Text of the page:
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STEP 1: How much can I afford?

There are many factors that determine how much you can afford when it comes to buying a home and having a mortgage. Some of the key considerations are:

  • family income
  • principal and interest payments
  • outstanding loan and credit card balances
  • property taxes
  • maintenance costs/condo fees
  • money available for down payment
  • closing costs such as legal fees, land transfer taxes, moving expenses, insurance and so on.

[……]

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Whether you’re buying a home, condo or cottage, Desjardins advisor Patrick Champagne has some exercises for you to make sure your dream doesn’t turn into a disappointment or hassle. “There’s some prep work to do before you start visiting homes and talking loans, rates and mortgage terms.”

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What can you afford?

The first order of business is to figure out how much you can afford to spend on a home, which you can determine by using our calculator on desjardins.com. Be as financially realistic as possible.

This calculator considers your household’s gross income and overall financial commitments1,  the amount you plan to use as a down payment and the approximate fixed costs of your future home (e.g., municipal and school taxes, condo fees).

Remember that the higher your down payment, the less you’ll have to borrow and the less interest you’ll have to pay. The minimum required down payment is generally 20% of the property’s cost.

However, if your down payment is between 5% and 20%, you’ll have to take out mortgage insurance from Canada Mortgage and Housing Corporation (CMHC) or Genworth Canada. The premium will be between 0.6 % to 4.5% of the mortgage loan depending on the percentage of your down payment. To pay your premium, you can either add them to your mortgage loan or pay them with a lump sum up front.[……]

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Once you’ve settled the question of open or closed term, you will inevitably have to decide between a fixed and variable rate. Which is best for your situation?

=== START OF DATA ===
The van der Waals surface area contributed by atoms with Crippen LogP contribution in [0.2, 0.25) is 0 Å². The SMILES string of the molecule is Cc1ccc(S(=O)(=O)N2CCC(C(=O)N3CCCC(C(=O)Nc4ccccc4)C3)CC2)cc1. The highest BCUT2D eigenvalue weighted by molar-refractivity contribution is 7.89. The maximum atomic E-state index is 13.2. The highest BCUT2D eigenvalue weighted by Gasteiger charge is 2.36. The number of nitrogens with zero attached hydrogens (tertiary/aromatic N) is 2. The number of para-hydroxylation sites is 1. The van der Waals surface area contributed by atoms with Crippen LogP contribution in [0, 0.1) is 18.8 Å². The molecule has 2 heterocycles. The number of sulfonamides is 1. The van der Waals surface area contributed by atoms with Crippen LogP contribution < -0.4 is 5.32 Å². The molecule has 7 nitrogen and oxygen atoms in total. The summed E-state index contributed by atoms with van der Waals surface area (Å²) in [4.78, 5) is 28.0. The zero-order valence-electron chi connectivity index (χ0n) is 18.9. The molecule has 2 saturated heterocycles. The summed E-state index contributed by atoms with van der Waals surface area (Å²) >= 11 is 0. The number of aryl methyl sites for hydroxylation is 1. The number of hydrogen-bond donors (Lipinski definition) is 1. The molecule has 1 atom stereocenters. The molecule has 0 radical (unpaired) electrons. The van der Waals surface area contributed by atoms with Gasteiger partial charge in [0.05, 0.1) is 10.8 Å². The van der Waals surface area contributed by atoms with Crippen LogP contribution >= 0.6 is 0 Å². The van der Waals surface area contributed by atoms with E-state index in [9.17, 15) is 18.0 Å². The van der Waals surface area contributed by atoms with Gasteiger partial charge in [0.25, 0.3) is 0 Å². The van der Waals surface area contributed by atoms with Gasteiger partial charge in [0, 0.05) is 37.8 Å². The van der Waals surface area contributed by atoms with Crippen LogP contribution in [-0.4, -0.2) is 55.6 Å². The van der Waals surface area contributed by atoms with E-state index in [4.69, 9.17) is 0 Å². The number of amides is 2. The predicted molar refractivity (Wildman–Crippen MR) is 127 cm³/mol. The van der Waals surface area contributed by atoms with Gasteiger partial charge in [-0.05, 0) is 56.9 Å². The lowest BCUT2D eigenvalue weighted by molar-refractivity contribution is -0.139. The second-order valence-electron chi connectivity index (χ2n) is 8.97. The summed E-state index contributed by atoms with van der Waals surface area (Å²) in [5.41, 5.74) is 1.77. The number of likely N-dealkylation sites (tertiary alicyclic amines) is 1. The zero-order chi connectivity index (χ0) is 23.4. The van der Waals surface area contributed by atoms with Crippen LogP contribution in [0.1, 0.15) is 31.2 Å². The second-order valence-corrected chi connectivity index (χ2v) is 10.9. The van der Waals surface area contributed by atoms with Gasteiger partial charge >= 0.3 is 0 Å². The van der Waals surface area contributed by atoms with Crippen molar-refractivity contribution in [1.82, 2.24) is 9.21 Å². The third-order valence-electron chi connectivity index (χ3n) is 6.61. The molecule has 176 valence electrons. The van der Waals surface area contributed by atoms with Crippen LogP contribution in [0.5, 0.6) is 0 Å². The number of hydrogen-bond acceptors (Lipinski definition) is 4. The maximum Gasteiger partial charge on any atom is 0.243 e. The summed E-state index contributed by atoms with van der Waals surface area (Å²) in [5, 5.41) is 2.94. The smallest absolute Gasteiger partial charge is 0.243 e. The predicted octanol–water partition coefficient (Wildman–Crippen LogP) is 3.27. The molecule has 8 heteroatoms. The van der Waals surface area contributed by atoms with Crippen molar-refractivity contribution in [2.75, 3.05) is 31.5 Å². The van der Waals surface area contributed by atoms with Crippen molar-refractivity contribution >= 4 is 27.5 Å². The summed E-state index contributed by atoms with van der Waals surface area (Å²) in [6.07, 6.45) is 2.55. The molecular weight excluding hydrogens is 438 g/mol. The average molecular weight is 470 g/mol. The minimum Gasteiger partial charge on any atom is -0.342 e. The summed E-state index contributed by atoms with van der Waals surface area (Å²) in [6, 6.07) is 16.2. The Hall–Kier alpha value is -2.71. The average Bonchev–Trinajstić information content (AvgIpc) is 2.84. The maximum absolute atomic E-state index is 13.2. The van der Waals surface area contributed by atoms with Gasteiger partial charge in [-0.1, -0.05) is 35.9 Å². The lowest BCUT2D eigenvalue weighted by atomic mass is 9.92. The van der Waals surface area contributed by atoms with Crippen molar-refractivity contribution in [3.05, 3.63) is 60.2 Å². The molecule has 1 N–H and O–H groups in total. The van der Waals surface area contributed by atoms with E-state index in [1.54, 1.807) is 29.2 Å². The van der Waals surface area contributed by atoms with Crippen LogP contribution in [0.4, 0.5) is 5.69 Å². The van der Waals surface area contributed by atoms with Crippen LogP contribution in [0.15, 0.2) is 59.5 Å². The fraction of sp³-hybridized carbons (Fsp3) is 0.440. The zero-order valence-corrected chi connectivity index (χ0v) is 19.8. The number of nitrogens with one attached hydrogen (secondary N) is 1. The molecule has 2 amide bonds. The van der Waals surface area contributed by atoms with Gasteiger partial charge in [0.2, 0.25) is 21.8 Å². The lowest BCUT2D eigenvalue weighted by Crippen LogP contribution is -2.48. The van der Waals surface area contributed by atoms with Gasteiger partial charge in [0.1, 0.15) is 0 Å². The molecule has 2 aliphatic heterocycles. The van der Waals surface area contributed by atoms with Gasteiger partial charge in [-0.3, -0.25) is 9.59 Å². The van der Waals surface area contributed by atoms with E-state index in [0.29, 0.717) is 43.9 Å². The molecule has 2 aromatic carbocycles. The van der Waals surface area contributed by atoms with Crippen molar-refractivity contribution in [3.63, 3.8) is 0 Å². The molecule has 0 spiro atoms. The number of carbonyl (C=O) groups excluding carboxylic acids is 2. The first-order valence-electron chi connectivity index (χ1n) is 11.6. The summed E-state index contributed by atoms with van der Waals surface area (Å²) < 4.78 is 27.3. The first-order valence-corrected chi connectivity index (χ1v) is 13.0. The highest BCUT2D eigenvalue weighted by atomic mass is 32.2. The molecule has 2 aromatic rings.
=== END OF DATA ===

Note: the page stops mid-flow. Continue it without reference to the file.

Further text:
When the time comes to choose your mortgage term, there are a number of elements to take into account, including your financial means, your risk tolerance and the economic situation. To demystify it all and equip you to make the best possible decision, here’s some information that will help you make an informed choice about your mortgage type.

Fixed- versus variable-rate: which is lower?

As a general rule, variable-rate mortgages tend to be lower than fixed-rates. To understand the difference, you need to look at how these rates are calculated. Essentially, a financial institution’s variable interest rate corresponds to its preferential rate. This is established based on the Bank of Canada’s overnight rate. Add a certain percentage to this, and you have the variable rate.

As with fixed-rate mortgages, the monthly payment amount usually stays the same, but the ratio of interest to principal is subject to market fluctuations. There are also certain types of variable-rate mortgages where the monthly payment varies based on the fluctuation of market interest rates. With a fixed-rate mortgage on the other hand, you are guaranteed to always have the same amount dedicated to repaying your principal, regardless of what the market does.[……]